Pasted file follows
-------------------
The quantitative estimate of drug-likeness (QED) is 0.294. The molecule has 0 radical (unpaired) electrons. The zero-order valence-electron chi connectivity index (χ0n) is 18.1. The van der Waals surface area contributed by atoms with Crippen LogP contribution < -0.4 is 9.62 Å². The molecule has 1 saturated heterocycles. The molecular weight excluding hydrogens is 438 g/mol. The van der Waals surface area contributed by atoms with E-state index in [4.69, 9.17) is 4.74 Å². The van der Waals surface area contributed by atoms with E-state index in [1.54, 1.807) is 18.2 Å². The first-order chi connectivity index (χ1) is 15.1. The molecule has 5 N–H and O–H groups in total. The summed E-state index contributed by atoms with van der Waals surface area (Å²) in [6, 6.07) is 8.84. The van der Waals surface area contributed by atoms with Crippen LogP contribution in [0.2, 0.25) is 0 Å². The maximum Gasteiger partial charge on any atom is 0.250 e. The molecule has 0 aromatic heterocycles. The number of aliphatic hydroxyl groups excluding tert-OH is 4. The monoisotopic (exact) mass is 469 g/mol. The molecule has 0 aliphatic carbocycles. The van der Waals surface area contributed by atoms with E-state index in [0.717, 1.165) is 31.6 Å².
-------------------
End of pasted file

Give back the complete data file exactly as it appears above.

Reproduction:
The quantitative estimate of drug-likeness (QED) is 0.294. The molecule has 0 radical (unpaired) electrons. The zero-order valence-electron chi connectivity index (χ0n) is 18.1. The van der Waals surface area contributed by atoms with Crippen LogP contribution < -0.4 is 9.62 Å². The molecule has 1 saturated heterocycles. The molecular weight excluding hydrogens is 438 g/mol. The van der Waals surface area contributed by atoms with E-state index in [4.69, 9.17) is 4.74 Å². The van der Waals surface area contributed by atoms with E-state index in [1.54, 1.807) is 18.2 Å². The first-order chi connectivity index (χ1) is 15.1. The molecule has 5 N–H and O–H groups in total. The summed E-state index contributed by atoms with van der Waals surface area (Å²) in [6, 6.07) is 8.84. The van der Waals surface area contributed by atoms with Crippen LogP contribution in [0.2, 0.25) is 0 Å². The maximum Gasteiger partial charge on any atom is 0.250 e. The molecule has 0 aromatic heterocycles. The number of aliphatic hydroxyl groups excluding tert-OH is 4. The monoisotopic (exact) mass is 469 g/mol. The molecule has 0 aliphatic carbocycles. The van der Waals surface area contributed by atoms with E-state index in [0.717, 1.165) is 31.6 Å².